Well, one of the key aspects to being an effective leader is ‘knowing your people.’  What the MBTI and KTS-II offer are ways to ‘know your people’ with a bit more depth than what you would be able to determine by simply doing a company ‘ice breaker’ or ‘meet and greet’ around the conference table.  This allows you to truly understand how your employees tick, how they’ll more than likely interact with each other, how they’ll more than likely interact with you and the other leadership, and finally how they’ll more than likely interact with your customer base.

Let’s take a look at one of the types and how they behave in given situations.  INTP.

An INTP is best suited to being a behind-the-scenes systems developer.  Someone you can count on to be able to root through processes and organizational structures and find inconsistencies.  They are also suited to creating organizational structures, systems, and rules sets.  They work most comfortably alone or in a very small like-minded group.  These are not the personnel you would want to put out on the floor or out on the streets dealing with people face to face.  INTPs are prone to not put much weight or thought into emotions and feelings.  Due to a strikingly acute lack of any shred of care of what others think of us, INTPs will sometimes overlook social ‘norms’ and inadvertently offend those more prone to be emotional in their day-to-day lives.  Also, as a result of this, they sometimes come across as aloof or arrogant which can turn potential clients and business partners away.

So, reading this blurb the question inevitably will come to light of why should this form of personality theory matter?  Should someone not be hired that displays such traits?  Well, no, not necessarily.  Despite the initial pang I’m sure that brief overview gave many of you, having an INTP on the team is a huge benefit to the background stuff that makes your business work.  INTPs have an acute sense of detecting inconsistencies and contradictions in processes and operations and are able to come up with ingenious ways to correct them as to provide for a more efficient operating environment.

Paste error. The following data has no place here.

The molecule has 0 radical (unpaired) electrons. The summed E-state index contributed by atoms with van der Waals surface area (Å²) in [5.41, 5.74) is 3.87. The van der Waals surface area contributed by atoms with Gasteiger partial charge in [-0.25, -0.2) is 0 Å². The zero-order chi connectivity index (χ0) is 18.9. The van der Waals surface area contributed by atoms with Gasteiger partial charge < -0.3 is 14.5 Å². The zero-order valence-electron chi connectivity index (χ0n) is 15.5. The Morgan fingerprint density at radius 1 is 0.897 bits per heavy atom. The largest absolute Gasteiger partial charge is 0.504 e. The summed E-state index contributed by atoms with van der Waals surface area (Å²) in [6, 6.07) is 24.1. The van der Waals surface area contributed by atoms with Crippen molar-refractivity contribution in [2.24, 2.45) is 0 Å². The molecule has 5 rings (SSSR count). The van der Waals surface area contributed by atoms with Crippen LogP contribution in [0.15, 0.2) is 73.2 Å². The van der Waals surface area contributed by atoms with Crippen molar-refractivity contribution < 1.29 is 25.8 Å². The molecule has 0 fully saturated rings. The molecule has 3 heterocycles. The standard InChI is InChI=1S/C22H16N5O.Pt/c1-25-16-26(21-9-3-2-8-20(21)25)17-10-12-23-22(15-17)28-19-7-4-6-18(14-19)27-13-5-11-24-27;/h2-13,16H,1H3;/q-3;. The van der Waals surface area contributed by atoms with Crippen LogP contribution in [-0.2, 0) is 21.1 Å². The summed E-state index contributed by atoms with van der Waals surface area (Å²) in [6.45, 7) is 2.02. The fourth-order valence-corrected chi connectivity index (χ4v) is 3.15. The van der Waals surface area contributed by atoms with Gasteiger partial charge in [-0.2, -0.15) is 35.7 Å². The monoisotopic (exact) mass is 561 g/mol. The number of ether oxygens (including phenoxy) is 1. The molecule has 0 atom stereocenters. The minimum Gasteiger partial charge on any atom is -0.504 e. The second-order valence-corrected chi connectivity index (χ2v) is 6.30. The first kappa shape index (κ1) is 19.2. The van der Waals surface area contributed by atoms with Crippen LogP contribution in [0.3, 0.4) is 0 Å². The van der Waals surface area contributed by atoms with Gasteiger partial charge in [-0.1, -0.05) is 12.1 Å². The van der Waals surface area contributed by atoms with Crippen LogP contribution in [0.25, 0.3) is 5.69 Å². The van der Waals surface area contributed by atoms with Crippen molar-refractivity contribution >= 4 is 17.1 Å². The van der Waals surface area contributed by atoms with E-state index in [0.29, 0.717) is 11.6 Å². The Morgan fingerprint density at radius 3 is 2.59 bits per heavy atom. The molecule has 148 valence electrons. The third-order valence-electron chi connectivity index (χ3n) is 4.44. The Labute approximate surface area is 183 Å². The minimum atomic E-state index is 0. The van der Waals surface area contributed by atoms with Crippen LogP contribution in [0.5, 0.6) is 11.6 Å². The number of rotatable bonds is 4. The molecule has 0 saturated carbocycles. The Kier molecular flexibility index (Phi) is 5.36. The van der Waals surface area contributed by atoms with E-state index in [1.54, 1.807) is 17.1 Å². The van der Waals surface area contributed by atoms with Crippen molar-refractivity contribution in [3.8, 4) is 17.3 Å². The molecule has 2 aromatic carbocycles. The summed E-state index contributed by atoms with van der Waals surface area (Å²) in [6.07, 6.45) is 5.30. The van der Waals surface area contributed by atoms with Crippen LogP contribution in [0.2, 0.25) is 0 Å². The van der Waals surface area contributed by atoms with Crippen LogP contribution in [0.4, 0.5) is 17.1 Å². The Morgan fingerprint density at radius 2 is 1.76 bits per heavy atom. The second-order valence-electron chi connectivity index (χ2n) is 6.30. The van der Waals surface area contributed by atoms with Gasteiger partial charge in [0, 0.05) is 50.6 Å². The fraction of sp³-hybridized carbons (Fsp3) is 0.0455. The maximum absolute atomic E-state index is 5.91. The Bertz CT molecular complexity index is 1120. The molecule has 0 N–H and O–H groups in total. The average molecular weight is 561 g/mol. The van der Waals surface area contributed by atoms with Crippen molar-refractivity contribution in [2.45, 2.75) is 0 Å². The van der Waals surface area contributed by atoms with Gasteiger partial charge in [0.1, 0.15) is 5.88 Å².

While this very brief and very basic example focuses primarily on one of the sixteen types, take some time to familiarize yourself with the others and read the literature out there to see how best to implement the employees you have.  You might be startled at the results you come up with.

An INTP is also not suited to being in a direct leadership role.  While they will step up and do what is necessary when there is no one else capable of doing so, an INTP is not interested in leading large amounts of people all at once.  This is not to say that they cannot excel in such a role, but more so to highlight the fact that this personality type is your behind the scenes person.  If you notice one of your mid level managers is struggling with dealing with people and their feelings, you might have yourself an “NT” on your hands.

All in all, this is not meant to be an in-depth research report into either of these two subjects.  It is mean to foster thinking outside of the box and to generate discussion.  Take some time to do the research, follow the links, and take a look at the resources out there.

Psychology is a well-established science and as such is constantly updating its knowledge as time goes on.

For more information on personality theory as a whole (aside from just MBTI and KTS-II:

Google Scholar (As an INTP, I’m a huge fan of google scholar.  It combs through every technical journal, research journal, textbook, and other accredited resources around the world in order to return accurate data concerning the topic you’re interested in researching.  In this instance, it provided a return of 2,040,000 results.  If you’re ever in a situation where someone claims to be able to “debunk” a google scholar search return, especially with one link, you may just want to quietly exit the conversation.)

About the author

James C. Gammage

James C. Gammage is an aspiring science fiction writer who also serves as part of the active duty US Army. He is currently working on a degree in clinical psychology and is an avid reader of all things science fiction.